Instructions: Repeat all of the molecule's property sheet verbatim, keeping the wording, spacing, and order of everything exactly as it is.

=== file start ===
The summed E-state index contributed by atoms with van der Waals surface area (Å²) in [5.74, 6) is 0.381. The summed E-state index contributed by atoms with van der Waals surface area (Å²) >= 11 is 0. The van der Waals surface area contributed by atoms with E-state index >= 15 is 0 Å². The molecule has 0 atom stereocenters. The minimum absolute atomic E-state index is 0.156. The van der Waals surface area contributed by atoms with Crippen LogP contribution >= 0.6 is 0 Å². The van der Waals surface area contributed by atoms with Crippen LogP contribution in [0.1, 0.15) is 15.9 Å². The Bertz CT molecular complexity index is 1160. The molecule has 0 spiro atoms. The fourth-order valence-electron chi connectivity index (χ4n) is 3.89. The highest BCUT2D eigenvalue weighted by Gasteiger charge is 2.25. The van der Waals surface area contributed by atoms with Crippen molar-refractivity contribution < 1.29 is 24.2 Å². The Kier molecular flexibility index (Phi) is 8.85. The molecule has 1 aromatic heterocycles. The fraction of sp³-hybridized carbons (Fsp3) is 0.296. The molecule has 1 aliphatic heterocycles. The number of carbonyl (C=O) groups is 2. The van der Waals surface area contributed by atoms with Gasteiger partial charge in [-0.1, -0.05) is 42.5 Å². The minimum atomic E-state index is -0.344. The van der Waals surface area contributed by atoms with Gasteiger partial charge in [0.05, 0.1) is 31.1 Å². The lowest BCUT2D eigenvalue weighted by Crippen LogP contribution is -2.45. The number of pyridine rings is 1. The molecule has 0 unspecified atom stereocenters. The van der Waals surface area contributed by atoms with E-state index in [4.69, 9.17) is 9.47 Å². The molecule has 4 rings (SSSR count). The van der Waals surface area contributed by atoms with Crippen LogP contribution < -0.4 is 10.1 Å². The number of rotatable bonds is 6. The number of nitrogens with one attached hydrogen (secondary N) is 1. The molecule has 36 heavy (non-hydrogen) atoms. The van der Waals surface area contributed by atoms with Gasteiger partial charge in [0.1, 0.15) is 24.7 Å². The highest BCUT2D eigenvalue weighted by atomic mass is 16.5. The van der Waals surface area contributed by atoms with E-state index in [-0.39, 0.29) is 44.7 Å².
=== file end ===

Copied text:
The summed E-state index contributed by atoms with van der Waals surface area (Å²) in [5.74, 6) is 0.381. The summed E-state index contributed by atoms with van der Waals surface area (Å²) >= 11 is 0. The van der Waals surface area contributed by atoms with E-state index >= 15 is 0 Å². The molecule has 0 atom stereocenters. The minimum absolute atomic E-state index is 0.156. The van der Waals surface area contributed by atoms with Crippen LogP contribution >= 0.6 is 0 Å². The van der Waals surface area contributed by atoms with Crippen LogP contribution in [0.1, 0.15) is 15.9 Å². The Bertz CT molecular complexity index is 1160. The molecule has 0 spiro atoms. The fourth-order valence-electron chi connectivity index (χ4n) is 3.89. The highest BCUT2D eigenvalue weighted by Gasteiger charge is 2.25. The van der Waals surface area contributed by atoms with Crippen molar-refractivity contribution < 1.29 is 24.2 Å². The Kier molecular flexibility index (Phi) is 8.85. The molecule has 1 aromatic heterocycles. The fraction of sp³-hybridized carbons (Fsp3) is 0.296. The molecule has 1 aliphatic heterocycles. The number of carbonyl (C=O) groups is 2. The van der Waals surface area contributed by atoms with Gasteiger partial charge in [-0.1, -0.05) is 42.5 Å². The minimum atomic E-state index is -0.344. The van der Waals surface area contributed by atoms with Gasteiger partial charge in [0.05, 0.1) is 31.1 Å². The lowest BCUT2D eigenvalue weighted by Crippen LogP contribution is -2.45. The number of pyridine rings is 1. The molecule has 0 unspecified atom stereocenters. The van der Waals surface area contributed by atoms with E-state index in [4.69, 9.17) is 9.47 Å². The molecule has 4 rings (SSSR count). The van der Waals surface area contributed by atoms with Crippen LogP contribution < -0.4 is 10.1 Å². The number of rotatable bonds is 6. The number of nitrogens with one attached hydrogen (secondary N) is 1. The molecule has 36 heavy (non-hydrogen) atoms. The van der Waals surface area contributed by atoms with Gasteiger partial charge in [0.1, 0.15) is 24.7 Å². The highest BCUT2D eigenvalue weighted by atomic mass is 16.5. The van der Waals surface area contributed by atoms with E-state index in [-0.39, 0.29) is 44.7 Å².